Brian Joubert: "I'm prouder of this victory"


By Titanilla Bod
Photos © Caroline Paré

The Frenchman Brian Joubert just won his second European title in Warsaw, and as usually  found himself to be the centre of attention by fans. He kindly posed for every photo, signed every piece of paper, and during the ladies free program he also found the time to talk to us.

How is this victory different from the one in Budapest?

I’m prouder of this victory, because it was very difficult. I was so nervous because there was a lot of pressure on me, especially from the French journalists. It was very hard. Budapest was completely different, I wasn’t the leader there, I was the surprise which was easier for me.

When you look back, what has changed since then?

Budapest was back in 2004, now we are in 2007. So I have more experience, I feel more confident. I know what to do, know when and how I have to do it to win a competition.

How did you react when you learned that Lambiel was not going to take part in Europeans?

Before his announcement it was okay, but when he said he wasn’t coming, I got nervous. The French press kept saying: “Brian is going to win the Europeans!” So if I hadn’t won, it would have been really hard for me. But I did win. 

In Budapest there were some tears on the podium, this time you were singing the anthem. Which one was more emotional?

It was more emotional for me in Warsaw, because I’ve had a great season; I’ve won everything so I was happier. In Budapest I was just surprised, I didn’t understand what was happening. This time it was better.

When Tomáš Verner beat you in the short program, what was your first reaction? Angry? Disappointed?

I was disappointed, because I made just one mistake. But it was a big mistake, I lost seven or eight points – it’s a lot! But the rest of the program was clean and very good. I was disappointed about the mistake, because I normally don’t make such mistakes in practice. 

When is the hardest time for you in the day of the competition? When are you the most excited or the most nervous?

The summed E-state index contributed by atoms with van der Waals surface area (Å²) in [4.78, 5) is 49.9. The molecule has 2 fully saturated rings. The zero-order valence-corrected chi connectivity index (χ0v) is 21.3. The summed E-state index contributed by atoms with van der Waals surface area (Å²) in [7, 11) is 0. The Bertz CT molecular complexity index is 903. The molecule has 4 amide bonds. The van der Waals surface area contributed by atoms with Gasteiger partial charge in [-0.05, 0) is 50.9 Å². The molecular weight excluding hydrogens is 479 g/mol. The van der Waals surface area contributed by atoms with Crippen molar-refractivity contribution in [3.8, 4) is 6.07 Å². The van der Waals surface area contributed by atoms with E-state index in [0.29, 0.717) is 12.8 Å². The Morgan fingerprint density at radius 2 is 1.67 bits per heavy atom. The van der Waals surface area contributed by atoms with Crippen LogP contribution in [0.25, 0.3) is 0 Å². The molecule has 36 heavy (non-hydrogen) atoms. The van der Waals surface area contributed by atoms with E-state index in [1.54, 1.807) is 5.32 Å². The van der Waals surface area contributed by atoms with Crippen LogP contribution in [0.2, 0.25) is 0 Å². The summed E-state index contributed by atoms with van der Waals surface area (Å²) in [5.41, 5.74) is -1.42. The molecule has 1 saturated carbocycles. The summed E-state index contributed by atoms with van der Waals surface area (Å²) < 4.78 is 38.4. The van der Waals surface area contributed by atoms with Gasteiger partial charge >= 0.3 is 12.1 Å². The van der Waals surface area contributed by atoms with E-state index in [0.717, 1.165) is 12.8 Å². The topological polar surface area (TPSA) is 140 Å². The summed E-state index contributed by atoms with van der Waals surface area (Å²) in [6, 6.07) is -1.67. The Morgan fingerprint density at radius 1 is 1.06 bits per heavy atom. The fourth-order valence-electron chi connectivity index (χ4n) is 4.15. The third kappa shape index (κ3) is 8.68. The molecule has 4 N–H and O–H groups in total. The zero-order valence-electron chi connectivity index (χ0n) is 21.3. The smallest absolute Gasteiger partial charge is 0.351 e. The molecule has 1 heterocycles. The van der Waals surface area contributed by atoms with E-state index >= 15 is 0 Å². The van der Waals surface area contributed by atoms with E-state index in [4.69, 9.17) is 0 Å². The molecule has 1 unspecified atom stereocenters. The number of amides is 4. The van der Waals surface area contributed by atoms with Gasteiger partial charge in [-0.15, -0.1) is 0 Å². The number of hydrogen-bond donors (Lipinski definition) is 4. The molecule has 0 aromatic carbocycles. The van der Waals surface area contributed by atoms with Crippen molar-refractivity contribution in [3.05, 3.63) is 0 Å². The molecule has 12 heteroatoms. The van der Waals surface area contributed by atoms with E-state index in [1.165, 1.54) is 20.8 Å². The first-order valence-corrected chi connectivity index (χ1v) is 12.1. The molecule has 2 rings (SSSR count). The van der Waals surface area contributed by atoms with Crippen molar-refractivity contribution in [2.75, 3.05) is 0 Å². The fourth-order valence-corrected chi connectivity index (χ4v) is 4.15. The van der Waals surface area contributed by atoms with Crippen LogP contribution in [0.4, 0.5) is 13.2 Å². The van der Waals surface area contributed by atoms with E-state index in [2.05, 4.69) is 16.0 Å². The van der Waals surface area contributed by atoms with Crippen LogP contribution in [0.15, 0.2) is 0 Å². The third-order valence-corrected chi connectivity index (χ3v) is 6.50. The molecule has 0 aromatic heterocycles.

Before coming to the ice rink is the hardest. When I’m in the hotel, it’s very difficult because I think about the competition and what I have to do. But as soon as I come to the ice rink, it’s okay. 

Before your long program you looked so focused, even relaxed. Did you feel relaxed?

Yes, because when I came on the ice for the six-minute warm up, I was very confident. Everything was great and when the music started, I was sure that I will do a good program. 

When did you decide that you wouldn’t do the second quad?

When I did the first one, I wanted to do the second, the quad salchow, but in the air I changed my mind and I decided to do just a triple. I could have done the quad salchow, because I was in good condition, technically it w as very good. But I wanted to do a clean program, that’s why I didn’t do the quad salchow. The second quad toe wasn’t even planned. 

You decided in the air?!!

Yes, it can be still changed in the air. I pushed as if it was a quad jump, but in the air I said: “No, just a triple.” When you’ve been a skater since the age of four you know how to stop in the air, so it wasn’t difficult.  

I have noticed that your coach is taking notes all the time during the practice sessions.

I don’t know what exactly he writes down. But everything I do during the practices he puts into his notebook.  

I also read that he makes a precise plan for all your practices and that you like that.

Yes, because I don’t have to think about it. I have a plan, I just have to look at it, and I know what I’m going to do in March or in April in practice. It’s easier for me; I have to be focused just on my job on the ice.  

So, you are now a two-time European Champion how did you celebrate your title?

Right after the competition I did nothing, because I was very tired. But on Friday, when the French ice dancers also won the competition, we had a great party! *smiles*

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